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Attackpoint - performance and training tools for orienteering athletes

Training Log Archive: Nadim

In the 7 days ending Oct 4, 2015:

activity # timemileskm+m
  Orienteering2 2:19:52 8.81(15:52) 14.18(9:52)
  Running1 15:00 0.93(16:06) 1.5(10:00)
  Total2 2:34:52 9.74(15:54) 15.68(9:52)
averages - sleep:6.5

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Sunday Oct 4, 2015 #

9 AM

Running warm up/down (Street & Trail) 15:00 [2] 1.5 km (10:00 / km)

Warm-up for the O-In the Pines EMPO meet. I jogged from the parking lot to the start. Peggy had walked Max to his start earlier.

Orienteering race (Foot) 1:21:22 [4] 6.7 mi (12:09 / mi)

EMPO: O-In The Pines, on the new Pineridge map, near Greenbush, NY.

I started calmly, hesitating for a second while passing the first intersection. I was getting into reading the map. It was a pleasant start but didn't take much navigation. I went in from just past a trail bend and could have gone further. I just didn't want to risk missing the control.

I had been gaining ground on another runner who was ahead of me when leaving #1. I passed him just as he paused before entering the woods. I thought there'd be more of a reentrant going into the stream valley than there was. I had to keep forcing myself to run since I didn't see the control until the very end. This was another rather easy control. It setup the big contrast on the next leg.

I left #2 a bit in a hurry so that the guy behind me didn't pass me. I ran up the stream until it gave out, then went straight. I knew that I wanted to get to the trails on the right eventually. I should have forced myself to suck it up early because I could have run on the trails fast and for a longer time. As it was, I had drifted right or maybe aimed-off. I crossed a ridge where I should have turned left. Eventually I hit a marsh and went to a boulder with a control at the edge of it. I realized where this was but it still took me some time once I got to the correct ridge. When I didn't find it immediately on the ridge, I wondered how I'd relocate but other runners came by and I looked in the right direction to minimize the error.

For #4, I started cautiously going straight. Eventually I used an intermittent trail that took me just to the right of the control. I cut off that at an intermittent trail intersection which was a bit short of the control.

For #5, I went straight again but less cautiously. I started to loose count of the ridges that I'd crossed. However, as I dropped down to go around a boulder, it turned-out to be mine!

For #6, I went straight getting into the correct rocky reentrant. It seemed a long way to the control so I had to force myself to keep moving.

For #7, I should have looked more for the trail options. As it was, I went straight. I successfully read my way across all of the trail intersections and hit the reentrant before the control just where I'd wanted. After crossing the stream, I adjusted a bit to the right of where the control was but I still feel that I'd spiked the control. 2 other people were in the area and one had just punched before me. The route choice made such a difference that despite spiking the control, AttackPoint calculated 47 seconds of error.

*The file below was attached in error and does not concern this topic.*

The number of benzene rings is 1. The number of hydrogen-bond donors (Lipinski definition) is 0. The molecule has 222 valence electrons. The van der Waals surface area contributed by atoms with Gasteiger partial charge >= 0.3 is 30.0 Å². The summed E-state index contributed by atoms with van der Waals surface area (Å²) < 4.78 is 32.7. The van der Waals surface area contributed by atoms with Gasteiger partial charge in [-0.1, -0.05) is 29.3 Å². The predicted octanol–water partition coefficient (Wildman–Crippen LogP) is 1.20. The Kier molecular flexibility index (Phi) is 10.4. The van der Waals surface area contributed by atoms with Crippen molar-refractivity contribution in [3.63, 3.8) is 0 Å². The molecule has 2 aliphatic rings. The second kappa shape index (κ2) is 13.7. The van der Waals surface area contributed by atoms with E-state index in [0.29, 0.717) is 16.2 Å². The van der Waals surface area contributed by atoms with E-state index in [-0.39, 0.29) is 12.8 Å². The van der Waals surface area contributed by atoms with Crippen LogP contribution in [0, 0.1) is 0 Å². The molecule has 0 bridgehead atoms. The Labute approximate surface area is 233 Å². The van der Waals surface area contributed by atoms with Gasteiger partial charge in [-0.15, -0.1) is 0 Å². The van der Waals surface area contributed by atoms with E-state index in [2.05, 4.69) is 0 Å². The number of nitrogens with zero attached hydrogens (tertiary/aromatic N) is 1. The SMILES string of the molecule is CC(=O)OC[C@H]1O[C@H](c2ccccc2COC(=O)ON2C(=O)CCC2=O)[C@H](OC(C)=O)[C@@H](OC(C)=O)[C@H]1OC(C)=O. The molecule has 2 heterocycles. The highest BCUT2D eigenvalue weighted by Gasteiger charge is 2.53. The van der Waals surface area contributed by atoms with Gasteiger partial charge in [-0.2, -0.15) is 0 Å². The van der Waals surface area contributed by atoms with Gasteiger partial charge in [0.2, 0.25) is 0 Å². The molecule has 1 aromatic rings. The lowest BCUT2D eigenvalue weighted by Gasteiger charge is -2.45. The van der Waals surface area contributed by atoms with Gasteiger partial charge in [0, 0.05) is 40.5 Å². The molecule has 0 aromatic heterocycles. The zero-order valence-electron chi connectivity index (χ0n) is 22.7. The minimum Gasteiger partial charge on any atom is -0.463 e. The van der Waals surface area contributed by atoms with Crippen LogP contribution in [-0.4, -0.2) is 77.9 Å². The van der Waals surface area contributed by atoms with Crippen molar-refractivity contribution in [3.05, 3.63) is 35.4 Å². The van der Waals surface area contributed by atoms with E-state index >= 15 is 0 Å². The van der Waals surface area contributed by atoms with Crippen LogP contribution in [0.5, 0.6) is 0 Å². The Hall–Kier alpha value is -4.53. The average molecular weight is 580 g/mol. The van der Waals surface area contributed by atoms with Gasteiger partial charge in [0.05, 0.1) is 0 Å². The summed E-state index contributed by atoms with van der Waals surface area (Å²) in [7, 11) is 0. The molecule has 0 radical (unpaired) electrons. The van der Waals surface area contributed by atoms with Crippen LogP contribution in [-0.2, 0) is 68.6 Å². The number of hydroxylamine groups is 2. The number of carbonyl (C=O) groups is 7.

For #8, I wizened-up ant took trails on the left side. This was quick. I saw Linda Cohen, Mr. Porter, and a few others leaving the control as I left the trail to attack.

When going to #9, I reversed my path leaving #8 and cut left at the 3 way trail intersection. I had a hard time reading the intermittent knoll that was to be along the trail. I cut it a bit early so as to not miss the control.

For #10, I thought about using the trail but it seemed too slow to have to climb up. I just ran straight.

For #11, I ran around the green to the left. Another couple of runners were converging.

For #12, I watched the other runners at #11 leave, then decided to take the road. I worried about things being out of bounds but they weren't marked on the map as such. I was going to minimize being close to the house but trying to cut in before the pond didn't look to be passable. I backed out and went past the house as another runner was doing the same.

The other runner at #12 was a cadet and was still just ahead of me. As we ran down the hill toward #13 on the ride, he pulled away but in doing so he passed the control. As he cut left it save me from having to do the same.

For #14, I ran around the green a bit on the right side.

For #15, I got to the road, getting there just behind the cadet who took a straighter but slower route.

For the road crossing to #16, I reasoned that I was warmed-up and reading the map fairly well. I jogged slowly across the road, knowing that the time would be subtracted. I didn't see any need to pause as that might just stiffen me up. I reminded the cadet to punch both controls

For #17, I was ahead of the cadet and closing in on a young woman. I passed her on the climb on roads. It was hard for me to read the trails but I recognized the boulders near the end, the saw the control too. It was lower than I had thought it be because I hadn't read the trails going as high as they did.